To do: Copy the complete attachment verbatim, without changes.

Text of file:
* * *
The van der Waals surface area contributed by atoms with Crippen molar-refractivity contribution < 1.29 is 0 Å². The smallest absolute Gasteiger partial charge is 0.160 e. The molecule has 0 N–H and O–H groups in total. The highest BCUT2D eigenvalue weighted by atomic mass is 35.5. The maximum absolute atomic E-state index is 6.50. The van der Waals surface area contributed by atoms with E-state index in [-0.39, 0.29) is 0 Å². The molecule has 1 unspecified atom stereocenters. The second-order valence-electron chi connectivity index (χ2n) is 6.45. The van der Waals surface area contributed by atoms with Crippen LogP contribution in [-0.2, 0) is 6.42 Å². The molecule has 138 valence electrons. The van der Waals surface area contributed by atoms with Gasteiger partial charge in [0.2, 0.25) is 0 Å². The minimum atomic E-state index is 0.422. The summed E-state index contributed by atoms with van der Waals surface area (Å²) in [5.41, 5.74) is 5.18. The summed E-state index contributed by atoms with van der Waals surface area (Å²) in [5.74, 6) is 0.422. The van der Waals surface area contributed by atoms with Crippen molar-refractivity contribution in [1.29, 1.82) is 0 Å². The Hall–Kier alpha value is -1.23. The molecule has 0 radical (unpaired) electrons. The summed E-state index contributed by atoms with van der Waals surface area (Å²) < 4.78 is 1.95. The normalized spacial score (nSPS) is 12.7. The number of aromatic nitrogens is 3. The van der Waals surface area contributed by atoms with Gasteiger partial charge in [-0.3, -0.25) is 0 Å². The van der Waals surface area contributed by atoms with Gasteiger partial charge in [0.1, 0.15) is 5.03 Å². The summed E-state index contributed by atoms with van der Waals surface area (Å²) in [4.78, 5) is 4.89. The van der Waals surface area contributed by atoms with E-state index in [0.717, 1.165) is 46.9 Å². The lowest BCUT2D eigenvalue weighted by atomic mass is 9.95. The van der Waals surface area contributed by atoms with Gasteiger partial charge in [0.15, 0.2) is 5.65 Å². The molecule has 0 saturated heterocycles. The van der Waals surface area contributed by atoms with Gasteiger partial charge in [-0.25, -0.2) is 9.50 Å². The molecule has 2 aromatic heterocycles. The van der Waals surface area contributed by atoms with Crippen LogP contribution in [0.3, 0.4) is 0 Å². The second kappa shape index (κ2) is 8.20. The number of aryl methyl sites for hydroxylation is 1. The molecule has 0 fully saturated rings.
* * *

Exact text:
The van der Waals surface area contributed by atoms with Crippen molar-refractivity contribution < 1.29 is 0 Å². The smallest absolute Gasteiger partial charge is 0.160 e. The molecule has 0 N–H and O–H groups in total. The highest BCUT2D eigenvalue weighted by atomic mass is 35.5. The maximum absolute atomic E-state index is 6.50. The van der Waals surface area contributed by atoms with E-state index in [-0.39, 0.29) is 0 Å². The molecule has 1 unspecified atom stereocenters. The second-order valence-electron chi connectivity index (χ2n) is 6.45. The van der Waals surface area contributed by atoms with Crippen LogP contribution in [-0.2, 0) is 6.42 Å². The molecule has 138 valence electrons. The van der Waals surface area contributed by atoms with Gasteiger partial charge in [0.2, 0.25) is 0 Å². The minimum atomic E-state index is 0.422. The summed E-state index contributed by atoms with van der Waals surface area (Å²) in [5.41, 5.74) is 5.18. The summed E-state index contributed by atoms with van der Waals surface area (Å²) in [5.74, 6) is 0.422. The van der Waals surface area contributed by atoms with Crippen molar-refractivity contribution in [1.29, 1.82) is 0 Å². The Hall–Kier alpha value is -1.23. The molecule has 0 radical (unpaired) electrons. The summed E-state index contributed by atoms with van der Waals surface area (Å²) < 4.78 is 1.95. The normalized spacial score (nSPS) is 12.7. The number of aromatic nitrogens is 3. The van der Waals surface area contributed by atoms with Gasteiger partial charge in [-0.3, -0.25) is 0 Å². The van der Waals surface area contributed by atoms with Gasteiger partial charge in [0.1, 0.15) is 5.03 Å². The summed E-state index contributed by atoms with van der Waals surface area (Å²) in [4.78, 5) is 4.89. The van der Waals surface area contributed by atoms with E-state index in [0.717, 1.165) is 46.9 Å². The lowest BCUT2D eigenvalue weighted by atomic mass is 9.95. The van der Waals surface area contributed by atoms with Gasteiger partial charge in [0.15, 0.2) is 5.65 Å². The molecule has 0 saturated heterocycles. The van der Waals surface area contributed by atoms with Gasteiger partial charge in [-0.25, -0.2) is 9.50 Å². The molecule has 2 aromatic heterocycles. The van der Waals surface area contributed by atoms with Crippen LogP contribution in [0.3, 0.4) is 0 Å². The second kappa shape index (κ2) is 8.20. The number of aryl methyl sites for hydroxylation is 1. The molecule has 0 fully saturated rings.